March 17, 2020

COVID-19 Preparation for Boarders and Boarding Facilities

There's a lot of uncertainty out there right now surrounding this pandemic.  And I don't know about you guys, but nothing makes me feel better than preparation.  To that end, on the horse front, we need to be prepared to be away from our horses for an extended period of time.  Yes, even in the fully locked down Bay Area the rules state they're still allowed to travel to get to pets, but what if it gets tighter than that?  Or what if you're in the hospital on a ventilator for four weeks?  There are too many unknowns to assume we boarders are going to be able to continue business-as-usual.

To that end, my GP trainer sent out an email last night with her barn's COVID-19 policy, and I thought it was great and wanted to share it with all of you.  She's very thorough and meticulous about these things, and it includes some things I would never have thought of. 

Really can't imagine staying away from here for four weeks

During this 30 day window (rules will be reassessed regularly and possibly modified or extended):
1. Clients and only one immediate family member are permitted on the farm. 
2. [Farm] will not be open to the public, so prospective client farm tours are canceled. 
3. Please follow the CDC guidelines and keep at least six feet between you and other people. Avoid standing around with others talking.
4. Make sure to wash your hands when you visit the restroom or any time it seems like general good hygiene. Use paper towels to turn off the water and also to open the door so that you don't touch handles. 
5. Frequently touched surfaces such as door knobs and hydrant handles will be disinfected daily by staff.
6. If you are sick, please stay home. Follow the guidelines mandated by the CDC and available on the [state CDC] website [link]
7. Have a first aid kit in your locker including at least 1 unexpired tube of Banamine - in case your horse colics. If you have a lock please give the combination to [barn manager]. You can find information on first aid kits online.
8. Prepare at least 30 days of supplements/medications in case you can't come to the farm.
9. Write instructions telling your daily routine with your horse in case staff needs to take it over from you.
10. We recommend COVID-19 high-risk clients avoid working horses on bad weather days when everyone will be confined to the indoor.  
11. Riders under 18 may be accompanied by an adult, but please no lounging around in the lounge, resting in the restroom or bathing in the bathroom ;-) We are removing the chairs to help curtail lounging and resting in common areas.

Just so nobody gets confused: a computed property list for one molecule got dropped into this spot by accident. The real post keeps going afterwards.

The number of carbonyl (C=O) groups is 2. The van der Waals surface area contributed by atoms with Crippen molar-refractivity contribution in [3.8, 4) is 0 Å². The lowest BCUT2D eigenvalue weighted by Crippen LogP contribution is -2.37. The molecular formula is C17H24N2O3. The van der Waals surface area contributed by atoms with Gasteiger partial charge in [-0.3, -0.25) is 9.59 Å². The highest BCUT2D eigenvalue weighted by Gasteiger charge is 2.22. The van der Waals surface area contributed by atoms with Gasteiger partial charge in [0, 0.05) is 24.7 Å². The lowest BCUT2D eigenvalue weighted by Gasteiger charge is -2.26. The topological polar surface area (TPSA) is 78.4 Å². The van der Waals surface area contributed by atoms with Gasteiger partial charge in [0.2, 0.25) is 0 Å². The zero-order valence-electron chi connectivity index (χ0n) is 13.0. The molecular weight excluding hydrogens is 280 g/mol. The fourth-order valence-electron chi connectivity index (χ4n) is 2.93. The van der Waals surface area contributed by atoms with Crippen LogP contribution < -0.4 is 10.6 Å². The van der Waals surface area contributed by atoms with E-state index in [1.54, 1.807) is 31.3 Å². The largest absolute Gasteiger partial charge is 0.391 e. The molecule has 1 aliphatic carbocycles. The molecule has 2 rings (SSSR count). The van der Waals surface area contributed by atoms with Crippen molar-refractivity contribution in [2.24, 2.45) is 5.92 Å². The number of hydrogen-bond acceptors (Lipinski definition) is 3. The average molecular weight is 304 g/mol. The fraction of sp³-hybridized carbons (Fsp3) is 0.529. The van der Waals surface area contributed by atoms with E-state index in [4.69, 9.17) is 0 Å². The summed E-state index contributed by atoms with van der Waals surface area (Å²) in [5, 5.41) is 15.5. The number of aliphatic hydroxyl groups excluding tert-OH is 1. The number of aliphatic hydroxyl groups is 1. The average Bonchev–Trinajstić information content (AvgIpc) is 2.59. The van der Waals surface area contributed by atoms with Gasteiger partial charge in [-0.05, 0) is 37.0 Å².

12. To minimize exposure risks, please ride outside as much as possible. All three arenas will be groomed regularly.
13. Clients, please bring your own gloves, sanitizer, wipes, masks, whatever you feel you need to make sure the barn environment is safe for you. Also, sanitize any surface before and after you touch common areas and tools (like brooms, wheelbarrows, barn and stall doors, handles, etc.). We think it might be best to leave the indoor arena and tack room doors open as much as possible to get maximum air flow and minimize client contact with door handles. 
14. Don't touch anything that is not yours, and remove any of your personal equipment from the indoor to minimize others touching it without your knowledge.
15. [Eventing trainer] lesson clients are only permitted in Barn 2 and are limited to having only one parent or guardian accompany them.
16. Haul-ins are limited to only the lounge restroom. No tacking up in the barns.
17. If any of our staff has to be quarantined, we will immediately advise everyone of the situation and request the same from our clients.
18. Please police each other - if you see someone not following these rules, kindly remind them of our new policies enacted to protect everyone. 
What's your barn doing to prepare?


  1. Things are getting wild! Several barns in my area have closed to the public as well - only boarders are allowed on-site and if you leave (for a show - even though now they're all cancelled, or go home, etc) you aren't allowed back until its been lifted. Wild!

  2. I just got the call today that I am not allowed to come for a week; we visited family out of state over the weekend for a very brief visit that fell right in the window of "it's still okay to do some limited stuff." I was feeling a touch uneasy about the visit before we left, and regretting it by the end of the weekend, but here we are. Then the phone call this morning that they don't want me there until the weekend assuming I am not ill (I am not, I have moved into the personal anxiety phase of checking temp regularly).

    It feels both smart and fair and also crushingly personal. Like so many things right now that are moving SO fast, it also feels really hard to make good choices. You can make a choice that feels reasonable in the moment and then four hours later it's a bad one. So I am kind of demoralized right now.

    1. Wow! You really shouldn't feel demoralized, like you said the situation is changing so quickly, and no one really knows what the right thing to do is. Five days away seems reasonable.

    2. Kind of feel like the two main pillars of my mental health got knocked out at once. At least there's still books & tea.

    3. I IG'd you too, but hit me up if you need an at-home CF workout accountability buddy!